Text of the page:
This section is from the book "The Boy Mechanic Vol. 2 1000 Things for Boys to Do", by Popular Mechanics Co.. Also available from Amazon: The Boy Mechanic, Vol2: 1000 Things for Boys to Do.
Perhaps the last thing that would be thought within range of the amateur who lacks a full equipment of machinery is the cutting of gear wheels. The device shown in the sketch is very practical, and, with the most ordinary assortment of iron-working tools, will serve to turn out an accurate gear.
Ill: Details of Gear-Cutting Machine
No system of supports is shown, as they are easily supplied. A flat, square board, B, as large as can be obtained - 2 ft. on a side being the safest minimum - is used for a dial. A sheet of paper is pasted over the entire board and a large circle drawn on it. This circle is divided into as many parts as there are to be teeth in the gear. A depression is made with a prick punch at each division. A shaft, C, is run through the center, to which an arm, A, is firmly attached. A nail, X, is placed at the end of the arm so that the point can enter each of the punch marks on the periphery or circumference of the circle. A blank wheel, W, is attached to the shaft C, in the position shown, and resting on the iron plate or strap F. A cutting tool, D, works up and down in a slot in F. This cutter is held away from the blank wheel by the spring S, and moved up to it by the screw G, acting through the sliding member H. A stove bolt may be used for G, with the nut firmly fastened to the strap F. The cutter is actuated with a handle E, whose motion is limited by the pegs as shown. In Fig. 2 is shown a top view of the strap E, with a cross section of the cutter and the slot in which it works.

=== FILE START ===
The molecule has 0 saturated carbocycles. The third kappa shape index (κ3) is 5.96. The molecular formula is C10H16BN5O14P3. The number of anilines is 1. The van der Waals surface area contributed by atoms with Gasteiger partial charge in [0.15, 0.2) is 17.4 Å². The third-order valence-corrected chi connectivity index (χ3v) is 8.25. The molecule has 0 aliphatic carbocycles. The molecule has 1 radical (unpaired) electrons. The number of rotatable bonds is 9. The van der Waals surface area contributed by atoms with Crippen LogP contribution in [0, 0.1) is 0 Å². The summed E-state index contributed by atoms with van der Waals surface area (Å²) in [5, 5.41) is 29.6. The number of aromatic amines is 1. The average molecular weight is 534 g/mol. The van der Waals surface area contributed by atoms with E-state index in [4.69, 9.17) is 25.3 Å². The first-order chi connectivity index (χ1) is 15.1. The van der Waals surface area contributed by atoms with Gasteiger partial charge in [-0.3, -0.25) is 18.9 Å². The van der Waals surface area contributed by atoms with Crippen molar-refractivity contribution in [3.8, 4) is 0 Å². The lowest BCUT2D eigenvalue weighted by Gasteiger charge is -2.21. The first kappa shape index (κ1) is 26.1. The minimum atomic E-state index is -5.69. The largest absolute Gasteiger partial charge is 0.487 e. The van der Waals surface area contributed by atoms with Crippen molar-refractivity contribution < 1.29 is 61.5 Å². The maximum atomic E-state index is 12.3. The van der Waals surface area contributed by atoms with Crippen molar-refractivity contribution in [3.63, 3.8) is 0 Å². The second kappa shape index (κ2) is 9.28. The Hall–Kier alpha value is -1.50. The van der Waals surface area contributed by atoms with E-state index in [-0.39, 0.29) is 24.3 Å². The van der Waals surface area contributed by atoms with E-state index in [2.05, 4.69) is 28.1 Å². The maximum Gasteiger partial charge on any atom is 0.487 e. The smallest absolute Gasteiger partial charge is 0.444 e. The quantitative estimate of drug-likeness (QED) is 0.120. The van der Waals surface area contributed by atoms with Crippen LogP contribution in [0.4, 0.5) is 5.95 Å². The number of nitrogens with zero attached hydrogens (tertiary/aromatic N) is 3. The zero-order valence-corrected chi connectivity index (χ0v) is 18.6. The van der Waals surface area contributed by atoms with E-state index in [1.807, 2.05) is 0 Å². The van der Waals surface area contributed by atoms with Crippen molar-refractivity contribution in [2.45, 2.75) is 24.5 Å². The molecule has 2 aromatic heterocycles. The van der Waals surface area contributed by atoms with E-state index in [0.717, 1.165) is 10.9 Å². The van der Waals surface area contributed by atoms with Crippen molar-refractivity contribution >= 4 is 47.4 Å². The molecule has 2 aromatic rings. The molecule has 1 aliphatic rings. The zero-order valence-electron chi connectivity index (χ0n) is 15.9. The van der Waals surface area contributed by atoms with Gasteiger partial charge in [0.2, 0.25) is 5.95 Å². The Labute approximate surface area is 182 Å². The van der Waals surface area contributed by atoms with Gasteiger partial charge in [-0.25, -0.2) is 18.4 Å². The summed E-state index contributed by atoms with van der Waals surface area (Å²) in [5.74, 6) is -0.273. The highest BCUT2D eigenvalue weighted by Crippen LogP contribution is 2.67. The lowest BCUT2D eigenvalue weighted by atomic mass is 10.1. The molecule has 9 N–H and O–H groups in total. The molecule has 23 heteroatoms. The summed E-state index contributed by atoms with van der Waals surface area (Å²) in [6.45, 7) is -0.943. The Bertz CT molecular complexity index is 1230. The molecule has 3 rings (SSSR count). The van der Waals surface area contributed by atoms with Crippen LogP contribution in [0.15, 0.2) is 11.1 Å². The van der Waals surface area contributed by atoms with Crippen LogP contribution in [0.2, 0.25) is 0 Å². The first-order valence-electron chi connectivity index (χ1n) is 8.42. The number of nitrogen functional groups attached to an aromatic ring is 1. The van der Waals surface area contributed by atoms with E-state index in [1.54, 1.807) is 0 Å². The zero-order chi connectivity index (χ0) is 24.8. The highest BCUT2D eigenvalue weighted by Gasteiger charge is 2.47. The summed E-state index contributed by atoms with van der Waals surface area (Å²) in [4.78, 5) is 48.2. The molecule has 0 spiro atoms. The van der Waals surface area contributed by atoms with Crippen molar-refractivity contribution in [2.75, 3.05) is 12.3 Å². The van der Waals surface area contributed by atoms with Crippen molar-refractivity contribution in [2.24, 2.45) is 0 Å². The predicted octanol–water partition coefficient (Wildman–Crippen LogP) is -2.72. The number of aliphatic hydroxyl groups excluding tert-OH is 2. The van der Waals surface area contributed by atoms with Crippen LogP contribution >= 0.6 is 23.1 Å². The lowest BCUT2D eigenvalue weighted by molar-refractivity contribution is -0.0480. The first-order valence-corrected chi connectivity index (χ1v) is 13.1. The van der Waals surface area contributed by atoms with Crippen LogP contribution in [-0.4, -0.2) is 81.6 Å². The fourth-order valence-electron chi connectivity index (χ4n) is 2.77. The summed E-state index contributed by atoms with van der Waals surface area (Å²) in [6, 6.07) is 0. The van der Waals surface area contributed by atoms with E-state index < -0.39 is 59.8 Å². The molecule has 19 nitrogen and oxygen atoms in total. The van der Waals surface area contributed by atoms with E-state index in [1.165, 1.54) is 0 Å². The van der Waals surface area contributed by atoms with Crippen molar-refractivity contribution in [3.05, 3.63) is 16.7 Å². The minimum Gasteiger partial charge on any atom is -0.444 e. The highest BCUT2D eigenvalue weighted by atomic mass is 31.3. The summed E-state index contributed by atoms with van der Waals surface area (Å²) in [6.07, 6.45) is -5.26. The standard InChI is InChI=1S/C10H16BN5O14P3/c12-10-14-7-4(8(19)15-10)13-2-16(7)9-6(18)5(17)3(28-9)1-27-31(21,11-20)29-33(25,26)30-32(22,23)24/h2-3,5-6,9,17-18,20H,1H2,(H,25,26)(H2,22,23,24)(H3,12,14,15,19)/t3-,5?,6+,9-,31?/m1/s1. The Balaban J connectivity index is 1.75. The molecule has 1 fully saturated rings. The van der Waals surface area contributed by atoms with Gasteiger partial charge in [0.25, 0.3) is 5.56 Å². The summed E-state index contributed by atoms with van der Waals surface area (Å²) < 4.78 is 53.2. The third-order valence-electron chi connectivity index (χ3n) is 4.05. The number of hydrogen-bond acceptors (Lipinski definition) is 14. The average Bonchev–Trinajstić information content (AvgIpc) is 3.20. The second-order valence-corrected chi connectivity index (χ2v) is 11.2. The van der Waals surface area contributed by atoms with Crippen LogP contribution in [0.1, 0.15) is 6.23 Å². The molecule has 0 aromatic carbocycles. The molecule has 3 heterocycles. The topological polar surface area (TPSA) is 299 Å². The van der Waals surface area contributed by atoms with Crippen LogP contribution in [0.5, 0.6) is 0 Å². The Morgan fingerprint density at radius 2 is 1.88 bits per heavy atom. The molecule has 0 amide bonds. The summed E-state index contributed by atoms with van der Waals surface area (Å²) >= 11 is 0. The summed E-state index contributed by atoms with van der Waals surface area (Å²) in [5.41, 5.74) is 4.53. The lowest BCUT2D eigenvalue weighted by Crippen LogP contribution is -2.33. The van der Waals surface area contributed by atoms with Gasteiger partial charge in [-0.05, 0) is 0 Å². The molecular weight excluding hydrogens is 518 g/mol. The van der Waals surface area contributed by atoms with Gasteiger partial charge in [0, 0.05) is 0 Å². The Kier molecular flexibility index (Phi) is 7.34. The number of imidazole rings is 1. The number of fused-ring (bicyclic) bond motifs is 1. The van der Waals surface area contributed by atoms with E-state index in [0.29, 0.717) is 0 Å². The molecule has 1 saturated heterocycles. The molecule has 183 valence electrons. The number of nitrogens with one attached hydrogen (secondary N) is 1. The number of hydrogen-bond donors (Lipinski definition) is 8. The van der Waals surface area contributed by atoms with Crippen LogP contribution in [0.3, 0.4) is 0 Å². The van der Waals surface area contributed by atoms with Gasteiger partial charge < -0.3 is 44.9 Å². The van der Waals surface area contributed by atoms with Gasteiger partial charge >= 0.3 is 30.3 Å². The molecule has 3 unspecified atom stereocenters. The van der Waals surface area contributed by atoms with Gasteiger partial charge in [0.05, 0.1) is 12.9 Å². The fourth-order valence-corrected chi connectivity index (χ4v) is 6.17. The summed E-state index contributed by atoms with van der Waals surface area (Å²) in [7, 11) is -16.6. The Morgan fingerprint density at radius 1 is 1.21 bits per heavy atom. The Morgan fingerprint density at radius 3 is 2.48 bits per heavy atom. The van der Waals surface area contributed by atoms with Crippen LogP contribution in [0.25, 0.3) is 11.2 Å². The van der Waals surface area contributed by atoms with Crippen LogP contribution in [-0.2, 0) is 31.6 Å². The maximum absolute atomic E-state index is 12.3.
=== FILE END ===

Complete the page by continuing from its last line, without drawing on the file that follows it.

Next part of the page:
The operation of the mechanism is as follows: With the blank wheel in place set the nail N in one of the punch marks and move the handle E downward. This will make a slight cut on the wheel. Then give the screw G a turn or two, which will make the cutter take a deeper bite, and push the handle down again. This operation is repeated, screwing G constantly deeper, until it is stopped by the lock-nut J, which regulates the depth of the cut. Move the nail N to the next punch mark and repeat. The operations are very quickly performed and the circle will be closed almost before you know it.
There are several points to be observed. The accuracy depends upon three things. First, the slot through which the cutter passes must be tight-fitting, even at the expense of working hard. Second, the shaft C must fit tightly in the holes made for it through B and F, also the arm A must be firmly attached, the shaft being filed flat at the point of attachment. The blank wheel should be keyed on the shaft or securely fastened with a setscrew. Third, the nail N must enter the punch marks accurately. As the grinding circle is so much larger than the blank, any error here is greatly reduced in the finished wheel. Once in a punch mark the nail must not be allowed to slip until the tooth has been cut.
In practice, it will be found better, after each stroke of the handle, to give a quarter turn outward to the screw G, thus avoiding the scraping of the tool on the up stroke. The cutter can be made of any suitable steel with the cutting point ground to give whatever shape is desired for the tooth. The best shape for any particular purpose can be found by reference to a book on gears.
This cutter is adapted, of course, only to the softer metals. For experimental purposes a blank cast in type metal is excellent and will last as long probably as required. The mechanism here described will cut brass perfectly well and a gear made of this more durable metal will answer for a finished construction. Type-metal blanks commend themselves because they are so easily cast, any flame which will melt solder being sufficient, and the molds, of wood, plaster of Paris or any easily worked material, being quickly constructed. - Contributed by C. W. Nie-man, New York City.